The following is a guest post from Kevin Sloan.
At an NYC puppy shelter a few weeks ago, my mind was just about made up when I met Chester – The cutest Lab puppy I’d ever seen. His large pouty eyes, silky fur-coat, and silly little paws on which he fumbled all over the hay-covered kennel, lured me in like a dog to a bone.
After talking to the owner of the shelter however, I learned there was more to adopting little Chester, or any pet for that matter, than my love at first bark. While an instant connection is important, she said, there are many other factors to consider before taking your future pet home.
Don’t let the dog eat your homework
Before visiting the local animal shelter, I should have done some background research. Here are some things to consider when comparing different dog breeds:
• Do you live in an apartment or a house with a small backyard? If so, don’t get a dog that requires a lot of space to run around and play.
• Can you handle hair…everywhere? Some dogs shed more than others; don’t get a golden retriever if you don’t want to clean up hair all the time.
• Do you have other pets or children? If so, make sure to get a breed that plays nice with both.
Finding a diamond in the ‘Ruff’
The only thing I did right that day was begin my search at the animal shelter, though the local pound is also a great place to look. Shelter owners say these dogs make great pets because they are so grateful for some much needed TLC.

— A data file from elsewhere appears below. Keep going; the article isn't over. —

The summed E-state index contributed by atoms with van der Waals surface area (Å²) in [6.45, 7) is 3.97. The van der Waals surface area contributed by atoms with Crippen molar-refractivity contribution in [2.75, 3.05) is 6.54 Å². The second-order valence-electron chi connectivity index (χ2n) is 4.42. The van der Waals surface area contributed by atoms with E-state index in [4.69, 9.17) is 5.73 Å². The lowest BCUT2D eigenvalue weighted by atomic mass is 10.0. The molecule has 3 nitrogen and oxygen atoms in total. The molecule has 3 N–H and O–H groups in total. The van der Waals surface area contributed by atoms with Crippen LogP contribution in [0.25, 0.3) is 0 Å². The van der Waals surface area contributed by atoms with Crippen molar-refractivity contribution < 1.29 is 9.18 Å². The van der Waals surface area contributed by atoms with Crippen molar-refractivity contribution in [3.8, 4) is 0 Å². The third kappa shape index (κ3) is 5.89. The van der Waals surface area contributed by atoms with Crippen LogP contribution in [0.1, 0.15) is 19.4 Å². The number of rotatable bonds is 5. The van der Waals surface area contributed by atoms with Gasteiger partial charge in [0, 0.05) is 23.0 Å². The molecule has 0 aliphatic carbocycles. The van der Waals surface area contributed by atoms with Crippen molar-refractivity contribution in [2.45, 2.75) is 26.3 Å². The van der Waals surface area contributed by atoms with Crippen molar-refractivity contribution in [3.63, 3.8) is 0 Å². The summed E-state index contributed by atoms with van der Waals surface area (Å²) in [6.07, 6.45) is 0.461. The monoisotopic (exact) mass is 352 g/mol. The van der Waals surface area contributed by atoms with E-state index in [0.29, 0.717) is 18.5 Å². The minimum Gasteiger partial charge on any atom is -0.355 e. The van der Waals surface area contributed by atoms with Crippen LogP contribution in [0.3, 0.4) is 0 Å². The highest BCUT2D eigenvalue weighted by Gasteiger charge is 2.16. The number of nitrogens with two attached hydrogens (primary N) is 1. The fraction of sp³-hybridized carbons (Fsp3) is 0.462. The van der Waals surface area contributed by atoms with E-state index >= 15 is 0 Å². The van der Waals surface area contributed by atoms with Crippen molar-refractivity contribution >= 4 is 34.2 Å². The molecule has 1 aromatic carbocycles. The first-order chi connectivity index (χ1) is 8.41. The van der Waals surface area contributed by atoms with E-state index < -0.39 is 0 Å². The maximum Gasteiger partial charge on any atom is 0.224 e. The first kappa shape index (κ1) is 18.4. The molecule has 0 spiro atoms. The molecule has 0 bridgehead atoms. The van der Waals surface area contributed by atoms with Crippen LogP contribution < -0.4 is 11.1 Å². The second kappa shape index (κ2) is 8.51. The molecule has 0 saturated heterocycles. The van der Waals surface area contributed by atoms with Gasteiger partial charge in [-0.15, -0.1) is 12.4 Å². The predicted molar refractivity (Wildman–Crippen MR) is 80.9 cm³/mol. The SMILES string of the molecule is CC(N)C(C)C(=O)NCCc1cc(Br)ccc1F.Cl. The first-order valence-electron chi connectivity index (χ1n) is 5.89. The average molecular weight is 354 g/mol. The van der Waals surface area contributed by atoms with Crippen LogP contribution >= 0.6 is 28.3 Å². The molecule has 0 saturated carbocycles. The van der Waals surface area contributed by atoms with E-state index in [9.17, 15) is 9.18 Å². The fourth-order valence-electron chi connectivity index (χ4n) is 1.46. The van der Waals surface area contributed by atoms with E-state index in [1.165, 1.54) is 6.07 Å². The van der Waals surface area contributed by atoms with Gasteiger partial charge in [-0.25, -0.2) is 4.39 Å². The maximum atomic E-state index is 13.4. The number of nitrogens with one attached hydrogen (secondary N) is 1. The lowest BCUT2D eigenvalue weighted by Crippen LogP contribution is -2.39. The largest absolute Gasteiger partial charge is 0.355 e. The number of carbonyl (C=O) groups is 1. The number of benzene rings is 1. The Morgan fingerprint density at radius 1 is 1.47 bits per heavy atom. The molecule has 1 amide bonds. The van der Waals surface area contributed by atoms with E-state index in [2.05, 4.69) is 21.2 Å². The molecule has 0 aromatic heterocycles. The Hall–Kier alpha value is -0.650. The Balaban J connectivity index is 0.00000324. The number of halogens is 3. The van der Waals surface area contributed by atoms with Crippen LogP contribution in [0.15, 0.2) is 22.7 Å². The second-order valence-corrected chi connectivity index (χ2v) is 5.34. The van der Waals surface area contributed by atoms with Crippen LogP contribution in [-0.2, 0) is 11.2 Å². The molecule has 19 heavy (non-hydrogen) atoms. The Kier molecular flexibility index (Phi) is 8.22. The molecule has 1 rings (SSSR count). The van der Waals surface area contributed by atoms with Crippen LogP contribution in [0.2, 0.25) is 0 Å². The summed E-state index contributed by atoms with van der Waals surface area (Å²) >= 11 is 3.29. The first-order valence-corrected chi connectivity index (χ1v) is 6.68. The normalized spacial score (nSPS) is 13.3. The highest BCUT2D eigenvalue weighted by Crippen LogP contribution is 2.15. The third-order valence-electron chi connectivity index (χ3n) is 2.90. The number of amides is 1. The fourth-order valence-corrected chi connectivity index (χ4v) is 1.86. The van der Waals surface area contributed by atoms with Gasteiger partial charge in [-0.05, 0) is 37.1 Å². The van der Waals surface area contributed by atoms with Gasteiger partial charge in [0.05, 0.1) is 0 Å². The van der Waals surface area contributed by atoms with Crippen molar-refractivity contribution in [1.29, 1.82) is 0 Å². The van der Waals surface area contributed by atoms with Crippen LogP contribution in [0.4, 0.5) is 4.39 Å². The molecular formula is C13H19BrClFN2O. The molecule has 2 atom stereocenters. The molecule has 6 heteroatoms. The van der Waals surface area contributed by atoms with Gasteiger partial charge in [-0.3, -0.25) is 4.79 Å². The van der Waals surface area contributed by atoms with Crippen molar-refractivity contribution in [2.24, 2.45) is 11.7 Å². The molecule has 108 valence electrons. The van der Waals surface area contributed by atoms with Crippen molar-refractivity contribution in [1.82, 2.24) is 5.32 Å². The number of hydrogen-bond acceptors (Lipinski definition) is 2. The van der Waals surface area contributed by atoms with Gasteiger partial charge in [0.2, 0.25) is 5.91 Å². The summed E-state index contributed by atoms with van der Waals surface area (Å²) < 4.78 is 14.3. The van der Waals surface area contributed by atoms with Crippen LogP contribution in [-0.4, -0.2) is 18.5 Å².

If your local shelter doesn’t have the breed you want, many animal rescue agencies specialize in particular dog breeds; an easy Google search actually pointed me to specialized animal rescues shelters.
Protect your pooch
Cost is another thing the shelter owner recommended I consider. Some long-term expenses to contemplate are:
• Dog Food: Large bags might be cost-effective, but some breeds require specialized food, which might be more expensive. Side note: Protein should be a main ingredient. *
• Pet insurance: Some breeds are more likely than others to have health problems, as they grow older. Vet bills can be extremely expensive, so insurance is worthwhile depending on the breed and age of your potential dog.
*(There are a lot of differences between dog food brands, like nutritional value – visit FindTheBest to compare dog foods.)
Hopefully sharing my learning experience at the shelter will help you make informed decisions when they’re ready to adopt. Use FindTheBest to do some extra-credit homework (this time, “your dog ate it” is not an excuse), by comparing dog breeds to find out which type is best for you.